In Frontierland, Joe and Sam inspected the cannons and attempted a tour through the Phantom Manor. Unfortunately, the ride broke down while they were in line and they didn’t get a chance to experience the haunted house. Meanwhile, Lucy napped in the stroller and I greeted the riverboat’s arrival and watched the Big Thunder Mountain ride get stuck and evacuated. It wasn’t a good day for ride maintenance at the park, apparently.
Then we went to Adventureland and explored the many bridges and tunnels on the Adventure Isle and let our kids burn off some extra energy at a nice playground they have there.
It was fun to see a life-sized version of Captain Hook’s pirate ship.
Lucy woke up from her nap in time to play on the playground, so afterwards we bought the kids some popsicles to help beat the heat and keep their spirits up.
Sam tried to pull Excalibur out of the stone on our return journey through Fantasyland. We had to break the news to him that only the true king of England can succeed, and he was mightily disappointed!
In Discoveryland, Sam found some sculptures to climb and even spotted Wall*E and Eve! We used a Fast Pass we’d picked up after lunch to avoid the 2+ hour wait for the Buzz Lightyear Lazer Blast ride. I wasn’t sure if it would be too much for my kids to handle, but they both enjoyed it.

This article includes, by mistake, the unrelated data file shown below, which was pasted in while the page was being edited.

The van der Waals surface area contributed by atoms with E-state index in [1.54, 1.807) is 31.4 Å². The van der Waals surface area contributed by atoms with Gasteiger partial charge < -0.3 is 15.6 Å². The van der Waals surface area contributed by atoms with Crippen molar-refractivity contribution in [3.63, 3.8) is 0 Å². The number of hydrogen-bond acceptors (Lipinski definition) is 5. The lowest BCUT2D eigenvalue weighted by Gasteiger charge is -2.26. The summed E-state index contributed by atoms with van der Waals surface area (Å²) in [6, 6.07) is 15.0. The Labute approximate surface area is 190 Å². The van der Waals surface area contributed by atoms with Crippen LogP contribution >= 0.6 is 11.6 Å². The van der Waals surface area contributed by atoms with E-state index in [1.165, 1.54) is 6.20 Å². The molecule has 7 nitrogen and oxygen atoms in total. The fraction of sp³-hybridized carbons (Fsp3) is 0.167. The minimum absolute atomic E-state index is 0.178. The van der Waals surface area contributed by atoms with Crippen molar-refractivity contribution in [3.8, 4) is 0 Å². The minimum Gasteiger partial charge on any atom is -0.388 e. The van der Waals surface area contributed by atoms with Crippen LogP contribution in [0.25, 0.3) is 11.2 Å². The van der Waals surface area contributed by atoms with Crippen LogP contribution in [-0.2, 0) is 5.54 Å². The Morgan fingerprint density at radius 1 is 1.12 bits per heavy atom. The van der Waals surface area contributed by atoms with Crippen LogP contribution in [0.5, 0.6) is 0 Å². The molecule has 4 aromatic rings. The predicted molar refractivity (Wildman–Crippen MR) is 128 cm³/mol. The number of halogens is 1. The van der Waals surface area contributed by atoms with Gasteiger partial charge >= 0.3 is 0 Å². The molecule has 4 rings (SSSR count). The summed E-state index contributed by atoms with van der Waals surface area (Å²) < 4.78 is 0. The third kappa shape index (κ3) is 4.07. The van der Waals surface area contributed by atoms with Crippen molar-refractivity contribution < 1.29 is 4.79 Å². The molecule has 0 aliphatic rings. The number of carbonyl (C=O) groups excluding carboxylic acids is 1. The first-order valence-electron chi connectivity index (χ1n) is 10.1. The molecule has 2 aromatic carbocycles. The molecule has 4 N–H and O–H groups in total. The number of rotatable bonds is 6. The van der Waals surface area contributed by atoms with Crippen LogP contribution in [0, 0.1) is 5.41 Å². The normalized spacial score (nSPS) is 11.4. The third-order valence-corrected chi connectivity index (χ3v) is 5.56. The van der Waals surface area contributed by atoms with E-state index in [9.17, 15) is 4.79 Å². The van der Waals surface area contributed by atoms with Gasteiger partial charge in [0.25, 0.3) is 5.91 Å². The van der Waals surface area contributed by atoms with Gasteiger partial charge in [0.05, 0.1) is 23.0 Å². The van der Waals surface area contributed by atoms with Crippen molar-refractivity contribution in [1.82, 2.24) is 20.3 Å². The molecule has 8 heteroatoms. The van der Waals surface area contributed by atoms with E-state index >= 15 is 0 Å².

The inside of the ride has a lot of black-lights and targets you’re supposed to shoot at with your laser gun, so it didn’t make for very good picture taking.
We had planned to go back to Fantasyland for a bit before catching the parade, but our kids had other plans. They needed a snack so we spent a good half-hour waiting in line at a snack bar for some food. Then, the clouds coalesced and drenched us with a heavy downpour. We abandoned our plans because of the weather and our exhaustion, and instead went to wait in line for the train. Paris Disneyland has a steam-engine railroad that runs the perimeter of the park, so we rode that back to the Main Street portion of the park where we had dinner reservations waiting for us.
Lucy really liked riding on the train, despite the fact that we’d ridden trains to get to Paris and to get from the city out to Disneyland. Perhaps this train better matched her schema for what a train should be, with real “choo choo” noises, unlike the modern counterparts we’d previously encountered.
Our excursion to Paris Disneyland was well worth it. I was surprised by how well our kids handled all of the stimulation and excitement. I’m glad we managed to pack so much into our single day there and have such a magical time.